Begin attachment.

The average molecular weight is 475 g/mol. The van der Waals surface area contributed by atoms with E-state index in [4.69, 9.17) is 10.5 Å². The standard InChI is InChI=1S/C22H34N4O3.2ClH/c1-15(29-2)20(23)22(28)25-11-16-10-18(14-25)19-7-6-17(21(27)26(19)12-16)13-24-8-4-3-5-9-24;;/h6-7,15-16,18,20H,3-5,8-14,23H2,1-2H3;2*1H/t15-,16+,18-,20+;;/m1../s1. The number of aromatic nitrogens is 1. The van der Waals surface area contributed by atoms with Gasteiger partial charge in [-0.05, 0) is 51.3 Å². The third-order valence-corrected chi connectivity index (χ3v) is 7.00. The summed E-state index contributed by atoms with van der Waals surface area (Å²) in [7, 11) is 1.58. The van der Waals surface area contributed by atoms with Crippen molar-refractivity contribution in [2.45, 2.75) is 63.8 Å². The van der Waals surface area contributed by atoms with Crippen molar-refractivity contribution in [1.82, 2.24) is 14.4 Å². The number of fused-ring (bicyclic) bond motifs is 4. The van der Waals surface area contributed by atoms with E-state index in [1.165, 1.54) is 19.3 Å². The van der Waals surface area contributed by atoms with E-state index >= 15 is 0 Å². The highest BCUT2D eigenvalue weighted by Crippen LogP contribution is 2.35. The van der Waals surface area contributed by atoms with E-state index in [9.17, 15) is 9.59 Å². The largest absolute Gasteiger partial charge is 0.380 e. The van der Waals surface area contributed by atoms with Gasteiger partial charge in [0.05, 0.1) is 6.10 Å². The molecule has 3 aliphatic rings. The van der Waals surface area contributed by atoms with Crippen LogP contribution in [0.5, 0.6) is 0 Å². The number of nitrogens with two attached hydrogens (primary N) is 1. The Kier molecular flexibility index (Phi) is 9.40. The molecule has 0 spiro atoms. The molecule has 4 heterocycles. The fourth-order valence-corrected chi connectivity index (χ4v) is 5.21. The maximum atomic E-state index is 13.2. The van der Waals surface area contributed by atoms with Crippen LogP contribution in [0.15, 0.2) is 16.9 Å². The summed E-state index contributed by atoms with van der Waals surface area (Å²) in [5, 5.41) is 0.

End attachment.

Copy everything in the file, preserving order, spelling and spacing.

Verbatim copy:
The average molecular weight is 475 g/mol. The van der Waals surface area contributed by atoms with E-state index in [4.69, 9.17) is 10.5 Å². The standard InChI is InChI=1S/C22H34N4O3.2ClH/c1-15(29-2)20(23)22(28)25-11-16-10-18(14-25)19-7-6-17(21(27)26(19)12-16)13-24-8-4-3-5-9-24;;/h6-7,15-16,18,20H,3-5,8-14,23H2,1-2H3;2*1H/t15-,16+,18-,20+;;/m1../s1. The number of aromatic nitrogens is 1. The van der Waals surface area contributed by atoms with Gasteiger partial charge in [-0.05, 0) is 51.3 Å². The third-order valence-corrected chi connectivity index (χ3v) is 7.00. The summed E-state index contributed by atoms with van der Waals surface area (Å²) in [7, 11) is 1.58. The van der Waals surface area contributed by atoms with Crippen molar-refractivity contribution in [2.45, 2.75) is 63.8 Å². The van der Waals surface area contributed by atoms with Crippen molar-refractivity contribution in [1.82, 2.24) is 14.4 Å². The number of fused-ring (bicyclic) bond motifs is 4. The van der Waals surface area contributed by atoms with E-state index in [1.165, 1.54) is 19.3 Å². The van der Waals surface area contributed by atoms with E-state index >= 15 is 0 Å². The highest BCUT2D eigenvalue weighted by Crippen LogP contribution is 2.35. The van der Waals surface area contributed by atoms with E-state index in [9.17, 15) is 9.59 Å². The largest absolute Gasteiger partial charge is 0.380 e. The van der Waals surface area contributed by atoms with Gasteiger partial charge in [0.05, 0.1) is 6.10 Å². The molecule has 3 aliphatic rings. The van der Waals surface area contributed by atoms with Crippen LogP contribution in [0.5, 0.6) is 0 Å². The number of nitrogens with two attached hydrogens (primary N) is 1. The Kier molecular flexibility index (Phi) is 9.40. The molecule has 0 spiro atoms. The molecule has 4 heterocycles. The fourth-order valence-corrected chi connectivity index (χ4v) is 5.21. The maximum atomic E-state index is 13.2. The van der Waals surface area contributed by atoms with Crippen LogP contribution in [0.15, 0.2) is 16.9 Å². The summed E-state index contributed by atoms with van der Waals surface area (Å²) in [5, 5.41) is 0.